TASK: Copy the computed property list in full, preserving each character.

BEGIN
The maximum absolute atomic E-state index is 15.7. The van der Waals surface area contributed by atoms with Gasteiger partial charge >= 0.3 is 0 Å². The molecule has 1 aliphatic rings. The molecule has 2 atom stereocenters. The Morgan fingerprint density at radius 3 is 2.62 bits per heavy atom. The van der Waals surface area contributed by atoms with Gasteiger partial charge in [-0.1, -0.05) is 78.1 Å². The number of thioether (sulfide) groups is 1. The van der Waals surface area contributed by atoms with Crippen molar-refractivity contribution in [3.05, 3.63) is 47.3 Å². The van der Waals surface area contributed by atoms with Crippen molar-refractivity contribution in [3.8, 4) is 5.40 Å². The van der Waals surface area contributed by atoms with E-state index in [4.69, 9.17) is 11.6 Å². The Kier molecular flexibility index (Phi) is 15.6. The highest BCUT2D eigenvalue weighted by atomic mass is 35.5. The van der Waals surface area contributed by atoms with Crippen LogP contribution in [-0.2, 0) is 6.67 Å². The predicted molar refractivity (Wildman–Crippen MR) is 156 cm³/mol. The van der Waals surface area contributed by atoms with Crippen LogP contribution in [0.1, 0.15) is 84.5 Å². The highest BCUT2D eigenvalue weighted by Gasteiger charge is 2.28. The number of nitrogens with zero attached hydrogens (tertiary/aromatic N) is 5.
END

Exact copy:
The maximum absolute atomic E-state index is 15.7. The van der Waals surface area contributed by atoms with Gasteiger partial charge >= 0.3 is 0 Å². The molecule has 1 aliphatic rings. The molecule has 2 atom stereocenters. The Morgan fingerprint density at radius 3 is 2.62 bits per heavy atom. The van der Waals surface area contributed by atoms with Gasteiger partial charge in [-0.1, -0.05) is 78.1 Å². The number of thioether (sulfide) groups is 1. The van der Waals surface area contributed by atoms with Crippen molar-refractivity contribution in [3.05, 3.63) is 47.3 Å². The van der Waals surface area contributed by atoms with Crippen molar-refractivity contribution in [3.8, 4) is 5.40 Å². The van der Waals surface area contributed by atoms with E-state index in [4.69, 9.17) is 11.6 Å². The Kier molecular flexibility index (Phi) is 15.6. The highest BCUT2D eigenvalue weighted by atomic mass is 35.5. The van der Waals surface area contributed by atoms with Crippen LogP contribution in [-0.2, 0) is 6.67 Å². The predicted molar refractivity (Wildman–Crippen MR) is 156 cm³/mol. The van der Waals surface area contributed by atoms with Crippen LogP contribution in [0.1, 0.15) is 84.5 Å². The highest BCUT2D eigenvalue weighted by Gasteiger charge is 2.28. The number of nitrogens with zero attached hydrogens (tertiary/aromatic N) is 5.